Part 1 of 3
The midterm elections have changed the Congressional landscape, with Republicans winning control of the House of Representatives and picking up seats in the Senate. Even so, it's still too early to know exactly how this will affect open tax issues for 2010 and 2011.
Specifically, when the “lame-duck” Congress returns this month, it must decide whether to “patch” the alternative minimum tax (AMT) for 2010 (increase exemption amounts, and allow personal credits to offset the AMT), as it has done in past years. It also must decide whether to retroactively extend a number of tax provisions that expired at the end of 2009. These include, for example, the research credit for businesses, the election to take an itemized deduction for State and local general sales taxes in lieu of the itemized deduction permitted for State and local income taxes, and the additional standard deduction for State and local real property taxes.
In addition, Congress must decide whether to extend the Bush tax cuts for some or all taxpayers. These and other Bush-era tax rules expire at the end of this year. Without Congressional action, individuals will face higher tax rates on their income, including capital gains. Also, unless Congress changes the rules, the estate tax, which isn't in effect this year, will return next year with a 55% top rate.
In short, year-end planning—which always involves some educated guesswork—is a bigger challenge this year than in past years.
Traditional Strategy of Deferring Income Is Dicey This Year
Be careful when considering the time-honored strategy of deferring taxable income from this year into next year. The strategy makes sense if you’re confident you’ll be in the same or lower tax bracket next year, but the tax picture for 2011 is blurry. The top two rates have widely been expected to increase in 2011 from the current 33% and 35% to 36% and 39.6%, respectively—at least for taxpayers earning $250,000 or more ($200,000 or more if single). Therefore, such taxpayers might want to consider reversing the traditional strategy and accelerating income into 2010 to take advantage of this year’s presumably lower rates. You can also increase taxable income by postponing deductible business expenses such as office supplies and repairs and maintenance until next year. If you’re an employee of a family-owned business and it will pay you a bonus for this year, you might want to get it paid in 2010, rather than waiting for 2011.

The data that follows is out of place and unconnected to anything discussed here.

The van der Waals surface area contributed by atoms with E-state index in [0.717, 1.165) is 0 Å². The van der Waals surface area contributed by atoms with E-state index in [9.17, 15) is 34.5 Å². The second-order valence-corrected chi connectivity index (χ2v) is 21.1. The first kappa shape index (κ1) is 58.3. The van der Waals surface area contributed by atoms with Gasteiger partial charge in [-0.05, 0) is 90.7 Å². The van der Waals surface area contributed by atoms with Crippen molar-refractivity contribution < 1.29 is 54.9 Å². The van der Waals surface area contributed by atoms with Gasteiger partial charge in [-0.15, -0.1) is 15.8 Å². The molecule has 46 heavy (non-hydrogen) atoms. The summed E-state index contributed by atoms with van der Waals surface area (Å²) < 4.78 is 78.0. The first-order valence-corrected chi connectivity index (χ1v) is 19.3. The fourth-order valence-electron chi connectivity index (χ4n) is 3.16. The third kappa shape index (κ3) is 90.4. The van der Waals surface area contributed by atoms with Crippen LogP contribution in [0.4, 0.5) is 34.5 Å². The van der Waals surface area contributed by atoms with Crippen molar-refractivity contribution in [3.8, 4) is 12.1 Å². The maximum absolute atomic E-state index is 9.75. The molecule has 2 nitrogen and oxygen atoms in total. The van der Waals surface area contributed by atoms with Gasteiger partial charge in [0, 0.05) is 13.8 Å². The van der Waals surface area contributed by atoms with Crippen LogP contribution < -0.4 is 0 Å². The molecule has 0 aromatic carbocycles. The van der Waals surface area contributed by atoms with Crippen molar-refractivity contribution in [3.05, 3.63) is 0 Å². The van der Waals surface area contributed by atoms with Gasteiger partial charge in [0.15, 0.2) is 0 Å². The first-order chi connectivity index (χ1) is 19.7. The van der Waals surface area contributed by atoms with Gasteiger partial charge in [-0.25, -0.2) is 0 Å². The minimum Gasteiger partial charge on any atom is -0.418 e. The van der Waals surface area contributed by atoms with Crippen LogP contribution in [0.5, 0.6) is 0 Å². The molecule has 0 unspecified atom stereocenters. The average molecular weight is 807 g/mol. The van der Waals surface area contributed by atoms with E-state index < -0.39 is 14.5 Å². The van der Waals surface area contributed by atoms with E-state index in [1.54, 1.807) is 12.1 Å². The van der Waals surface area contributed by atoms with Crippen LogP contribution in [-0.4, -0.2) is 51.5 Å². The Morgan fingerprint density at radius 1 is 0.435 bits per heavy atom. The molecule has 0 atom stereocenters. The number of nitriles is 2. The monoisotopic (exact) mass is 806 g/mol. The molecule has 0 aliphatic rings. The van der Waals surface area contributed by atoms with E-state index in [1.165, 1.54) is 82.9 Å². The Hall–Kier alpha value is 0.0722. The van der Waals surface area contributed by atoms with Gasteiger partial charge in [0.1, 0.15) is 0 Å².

The conventional wisdom also says that the existing 10%, 15%, 25%, and 28% rate brackets will be left in place for next year. However, Congress must take action for that to occur, and there is not a lot of time left. If Congress fails to act, the four lowest rates will automatically be replaced by three higher rates: 15%, 28%, and 31%. Therefore, individuals in the existing 10%, 15%, 25%, and 28% rate brackets should also be skeptical about following the traditional strategy of deferring income into next year. Again, the best course of action may be to start now to identify ways you could defer or accelerate some of your income between 2010 and 2011, but wait to pull the trigger until we know more. To defer income, you could do just the opposite of what we described earlier (e.g., wait to send invoices until late in the year so payments are received in 2011 and paying deductible business expenses this year). You might also consider setting up a retirement plan and/or making additional deductible retirement plan or IRA contributions for the year.
Click below to read parts 2 and 3 of this story: